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EMF Study
(Database last updated on Sep 28, 2022)

ID Number 2371
Study Type Epidemiology
Model A self-administered questionnaire sent to volunteer subjects collected sociodemographic and exposure data on smoking and cell phones/base stations.
Details

AUTHORS' ABSTRACT: Denny-Bas et al. 2014 (IEEE #5561): BACKGROUND: Risk perception is determined by parameters related to the nature of the risk, as well as inherent to the individual perceiving this risk. This study was designed to provide a better understanding of the role of personality, especially anxiety traits, on risk perception. It compared representations of two different risks, smoking (with known and generally accepted adverse health effects) and cell phones (whose hazardous potency is still controversial), each presented in two different forms of exposure, active (smokers and cell phone users) and passive (passive smoking and exposure to cell phone masts). METHODS: A self-administered questionnaire sent to volunteer subjects collected sociodemographic and exposure data. It measured the perceived risk as well as 11 psychometric properties of risk using visual analogue scales (values ranging from 0 to 10). An anxiety trait was evaluated by the Spielberger questionnaire. RESULTS: In all, 72% of the questionnaires sent were returned. Mean declared risk scores attributed to passive and active smoking were higher (8.75 and 8.31 respectively) than those attributed to cell phones and masts (4.44 and 4.73 respectively). However, scores for the 11 psychometric properties of the risk attributed to cell phones were higher than those associated with smoking, especially for dissatisfaction with information (6.71 and 7.36 respectively for cell phones and masts versus 1.75 and 2.18 for passive and active smoking) and the capacity of authorities to master the risk (6.45 and 6.65 for cell phones and masts versus 4.72 and 4.40 for passive and active smoking). Anxiety did not directly influence the risk scores attributed to these 4 forms of exposure but was predictive of the way in which subjects perceived the risk in terms of two essential properties: uncertainty concerning the effects on health and the potential to trigger health catastrophes. Indeed anxious subjects are more certain about the hazards of cell phones and masts than non-anxious subjects (P=0.008 et Pd0.001) and attributed a higher catastrophic potential (P=0.02 and P=0.004). CONCLUSION: This study suggests that subjects with an anxious profile are affected by the destabilizing nature of uncertain knowledge concerning the hazardous potency of new technologies and of the controversies concerning this hazard.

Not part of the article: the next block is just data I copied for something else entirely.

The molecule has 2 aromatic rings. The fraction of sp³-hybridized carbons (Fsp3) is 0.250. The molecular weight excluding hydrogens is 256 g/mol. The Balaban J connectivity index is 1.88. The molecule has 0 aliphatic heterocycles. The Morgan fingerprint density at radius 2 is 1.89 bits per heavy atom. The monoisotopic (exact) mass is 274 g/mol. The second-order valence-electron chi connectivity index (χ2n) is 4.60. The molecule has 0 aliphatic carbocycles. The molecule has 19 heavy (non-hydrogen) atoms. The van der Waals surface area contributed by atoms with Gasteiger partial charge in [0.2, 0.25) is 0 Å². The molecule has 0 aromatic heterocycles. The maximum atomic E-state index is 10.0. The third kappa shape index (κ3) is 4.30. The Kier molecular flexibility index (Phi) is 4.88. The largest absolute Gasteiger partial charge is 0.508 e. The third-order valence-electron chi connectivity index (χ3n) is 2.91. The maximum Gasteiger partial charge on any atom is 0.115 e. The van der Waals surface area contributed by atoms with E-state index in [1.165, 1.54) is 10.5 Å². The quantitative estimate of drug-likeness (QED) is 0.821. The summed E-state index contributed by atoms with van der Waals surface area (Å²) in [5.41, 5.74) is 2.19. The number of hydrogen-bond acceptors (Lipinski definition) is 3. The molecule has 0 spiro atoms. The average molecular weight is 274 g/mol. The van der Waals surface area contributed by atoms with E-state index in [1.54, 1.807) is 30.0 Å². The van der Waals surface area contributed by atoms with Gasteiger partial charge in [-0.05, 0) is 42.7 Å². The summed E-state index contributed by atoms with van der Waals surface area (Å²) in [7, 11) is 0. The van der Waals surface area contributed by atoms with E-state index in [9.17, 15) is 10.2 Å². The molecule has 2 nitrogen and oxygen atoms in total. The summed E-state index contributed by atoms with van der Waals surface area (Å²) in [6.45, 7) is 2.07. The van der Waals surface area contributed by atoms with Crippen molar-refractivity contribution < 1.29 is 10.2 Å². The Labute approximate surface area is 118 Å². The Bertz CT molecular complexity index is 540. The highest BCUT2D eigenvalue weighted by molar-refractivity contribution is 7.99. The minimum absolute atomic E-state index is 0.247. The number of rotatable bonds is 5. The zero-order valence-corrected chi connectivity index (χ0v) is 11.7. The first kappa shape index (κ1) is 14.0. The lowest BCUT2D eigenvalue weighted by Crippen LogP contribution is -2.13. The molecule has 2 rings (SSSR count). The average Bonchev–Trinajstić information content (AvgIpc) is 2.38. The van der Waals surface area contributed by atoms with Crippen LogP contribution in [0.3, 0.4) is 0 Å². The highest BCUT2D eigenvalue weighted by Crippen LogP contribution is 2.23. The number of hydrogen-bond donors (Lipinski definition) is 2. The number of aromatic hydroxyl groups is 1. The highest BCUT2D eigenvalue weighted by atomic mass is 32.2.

Findings Effects
Status Completed With Publication
Principal Investigator
Funding Agency ?????
Country FRANCE
References
  • Denny-Bas, V et al. Rev Epidemiol Sante Publique., (2014) 62:135-143
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